PIP reforms part of £12bn benefits overhaul to fund Conservative tax cuts plan

Prime Minister Rishi Sunak launches the Conservative Party General Election Manifesto
-Credit: (Image: Jonathan Buckmaster)


Prime Minister Rishi Sunak has promised over £17 billion of tax cuts by 2029-2030, funded by a £12 billion reduction in spending on benefits and a £6 billion crackdown on tax avoidance, as he unveiled the new Conservative Party General Election manifesto today.

Mr Sunak previously outlined plans for huge reforms of the welfare system including replacing PIP payments with vouchers and grants for treatment and equipment. But campaigners have issued a plea for Personal Independence Payment (PIP) to be protected rather than being replaced by vouchers. The benefit gives direct cash transfers of up to £737 a month to those with long-term health conditions and disabilities but there are concerns over spiralling costs becoming unsustainable.

Over the coming five years, PIP spending is expected to grow by 63 per cent from £21.6 billion to £35.3 billion between 2023/2024 and 2028/2029. There are now more than 33,000 new awards for PIP made every month compared with 17,000 before the pandemic, the Department for Work and Pensions said.

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Mr Sunak also wants to cut back on the huge number of Universal Credit incapacity top-ups given to those with 'limited capability for work.' Instead, work capability assessments will be re-designed so that people with less severe conditions will be expected to find a job.

GPs would no longer be able to sign people off from working because statistics show that 94 per cent of people seeing their doctor for a sick note are found unfit for work, Mr Sunak said. People would instead be referred to specialist work and health professionals who would look at what kind of employment the person may still be able to do.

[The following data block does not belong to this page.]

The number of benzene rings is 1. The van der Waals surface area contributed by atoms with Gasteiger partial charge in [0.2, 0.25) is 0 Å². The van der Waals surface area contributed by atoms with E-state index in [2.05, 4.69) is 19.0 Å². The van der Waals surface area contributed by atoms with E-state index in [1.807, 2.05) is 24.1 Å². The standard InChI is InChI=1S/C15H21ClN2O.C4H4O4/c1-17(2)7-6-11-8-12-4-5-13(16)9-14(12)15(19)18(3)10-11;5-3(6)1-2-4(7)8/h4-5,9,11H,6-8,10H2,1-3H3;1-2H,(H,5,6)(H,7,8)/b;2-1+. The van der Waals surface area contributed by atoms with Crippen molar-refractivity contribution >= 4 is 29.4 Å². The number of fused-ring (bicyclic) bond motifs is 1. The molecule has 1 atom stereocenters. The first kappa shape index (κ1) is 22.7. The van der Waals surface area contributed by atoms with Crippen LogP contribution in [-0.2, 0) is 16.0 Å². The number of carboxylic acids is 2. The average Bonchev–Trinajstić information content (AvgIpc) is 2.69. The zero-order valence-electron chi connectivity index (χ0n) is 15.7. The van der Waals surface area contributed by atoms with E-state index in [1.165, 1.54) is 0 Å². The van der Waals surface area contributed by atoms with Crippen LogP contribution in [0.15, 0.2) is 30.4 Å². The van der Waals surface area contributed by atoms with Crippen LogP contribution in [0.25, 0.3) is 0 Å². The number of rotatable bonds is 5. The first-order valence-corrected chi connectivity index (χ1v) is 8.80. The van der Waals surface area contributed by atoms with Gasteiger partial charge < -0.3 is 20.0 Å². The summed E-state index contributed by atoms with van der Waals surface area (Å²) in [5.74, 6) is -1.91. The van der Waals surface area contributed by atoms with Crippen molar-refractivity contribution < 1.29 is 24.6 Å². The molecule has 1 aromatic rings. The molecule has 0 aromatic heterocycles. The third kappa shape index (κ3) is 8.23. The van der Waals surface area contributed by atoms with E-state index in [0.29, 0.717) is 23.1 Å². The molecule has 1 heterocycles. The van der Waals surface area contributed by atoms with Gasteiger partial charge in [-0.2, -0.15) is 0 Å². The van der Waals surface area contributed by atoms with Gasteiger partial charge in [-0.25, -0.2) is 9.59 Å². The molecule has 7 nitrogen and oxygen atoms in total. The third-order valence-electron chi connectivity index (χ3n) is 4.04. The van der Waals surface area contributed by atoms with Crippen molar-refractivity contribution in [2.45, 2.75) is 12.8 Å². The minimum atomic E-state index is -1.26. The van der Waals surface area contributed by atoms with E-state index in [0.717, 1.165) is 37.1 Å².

But campaigners say huge cuts to Britain's benefits bill are not the answer to reforming welfare. In response to the launch of the Conservative election manifesto, James Taylor, Director of Strategy at disability equality charity Scope, said: "Our welfare system needs fixing, but cuts to disability benefits are not the answer.

"Whichever party is in power after the election we'd urge them not to take the most from those with the least. Life costs more if you are disabled. Disabled households spend more on food and household essentials including energy and have medical equipment to power.

"The value of Personal Independence Payment (PIP) must be protected. It is an essential commitment to recognising inequality disabled people face."

The proposed PIP reforms include changes to the eligibility criteria and qualifying period; reforming PIP assessments so they are more closely linked to a person's condition and removed entirely for those most in need; and replacing the monthly benefit payments with one-off grants, vouchers and shopping catalogues to purchase appliances and services.

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